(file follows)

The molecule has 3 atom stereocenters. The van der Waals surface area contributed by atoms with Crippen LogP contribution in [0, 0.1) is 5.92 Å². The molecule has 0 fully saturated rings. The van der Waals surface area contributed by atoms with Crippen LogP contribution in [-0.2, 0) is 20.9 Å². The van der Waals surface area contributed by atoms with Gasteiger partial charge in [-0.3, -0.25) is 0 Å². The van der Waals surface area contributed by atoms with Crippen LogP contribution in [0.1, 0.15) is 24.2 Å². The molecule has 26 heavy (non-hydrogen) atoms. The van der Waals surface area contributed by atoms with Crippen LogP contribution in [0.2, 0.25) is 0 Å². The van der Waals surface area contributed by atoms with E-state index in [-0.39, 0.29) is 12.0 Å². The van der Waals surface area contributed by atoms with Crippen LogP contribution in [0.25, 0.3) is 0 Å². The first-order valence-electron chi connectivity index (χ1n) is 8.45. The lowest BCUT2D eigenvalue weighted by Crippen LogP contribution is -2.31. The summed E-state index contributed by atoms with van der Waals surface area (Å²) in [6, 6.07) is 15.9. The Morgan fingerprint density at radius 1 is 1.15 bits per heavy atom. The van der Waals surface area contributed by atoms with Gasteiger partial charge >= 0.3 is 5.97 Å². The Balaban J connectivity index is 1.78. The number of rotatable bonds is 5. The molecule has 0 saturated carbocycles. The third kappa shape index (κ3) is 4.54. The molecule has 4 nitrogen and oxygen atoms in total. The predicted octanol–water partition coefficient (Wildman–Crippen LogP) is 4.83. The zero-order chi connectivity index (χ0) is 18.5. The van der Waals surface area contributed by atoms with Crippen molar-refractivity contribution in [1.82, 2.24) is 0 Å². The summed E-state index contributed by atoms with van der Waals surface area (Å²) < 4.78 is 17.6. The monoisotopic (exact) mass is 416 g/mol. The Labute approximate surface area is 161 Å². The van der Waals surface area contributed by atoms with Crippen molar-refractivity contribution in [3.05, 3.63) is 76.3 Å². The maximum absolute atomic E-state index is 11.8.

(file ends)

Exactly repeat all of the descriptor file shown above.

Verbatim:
The molecule has 3 atom stereocenters. The van der Waals surface area contributed by atoms with Crippen LogP contribution in [0, 0.1) is 5.92 Å². The molecule has 0 fully saturated rings. The van der Waals surface area contributed by atoms with Crippen LogP contribution in [-0.2, 0) is 20.9 Å². The van der Waals surface area contributed by atoms with Gasteiger partial charge in [-0.3, -0.25) is 0 Å². The van der Waals surface area contributed by atoms with Crippen LogP contribution in [0.1, 0.15) is 24.2 Å². The molecule has 26 heavy (non-hydrogen) atoms. The van der Waals surface area contributed by atoms with Crippen LogP contribution in [0.2, 0.25) is 0 Å². The van der Waals surface area contributed by atoms with E-state index in [-0.39, 0.29) is 12.0 Å². The van der Waals surface area contributed by atoms with Crippen LogP contribution in [0.25, 0.3) is 0 Å². The first-order valence-electron chi connectivity index (χ1n) is 8.45. The lowest BCUT2D eigenvalue weighted by Crippen LogP contribution is -2.31. The summed E-state index contributed by atoms with van der Waals surface area (Å²) in [6, 6.07) is 15.9. The Morgan fingerprint density at radius 1 is 1.15 bits per heavy atom. The van der Waals surface area contributed by atoms with Gasteiger partial charge >= 0.3 is 5.97 Å². The Balaban J connectivity index is 1.78. The number of rotatable bonds is 5. The molecule has 0 saturated carbocycles. The third kappa shape index (κ3) is 4.54. The molecule has 4 nitrogen and oxygen atoms in total. The predicted octanol–water partition coefficient (Wildman–Crippen LogP) is 4.83. The zero-order chi connectivity index (χ0) is 18.5. The van der Waals surface area contributed by atoms with Crippen molar-refractivity contribution in [1.82, 2.24) is 0 Å². The summed E-state index contributed by atoms with van der Waals surface area (Å²) < 4.78 is 17.6. The monoisotopic (exact) mass is 416 g/mol. The Labute approximate surface area is 161 Å². The van der Waals surface area contributed by atoms with Crippen molar-refractivity contribution in [3.05, 3.63) is 76.3 Å². The maximum absolute atomic E-state index is 11.8.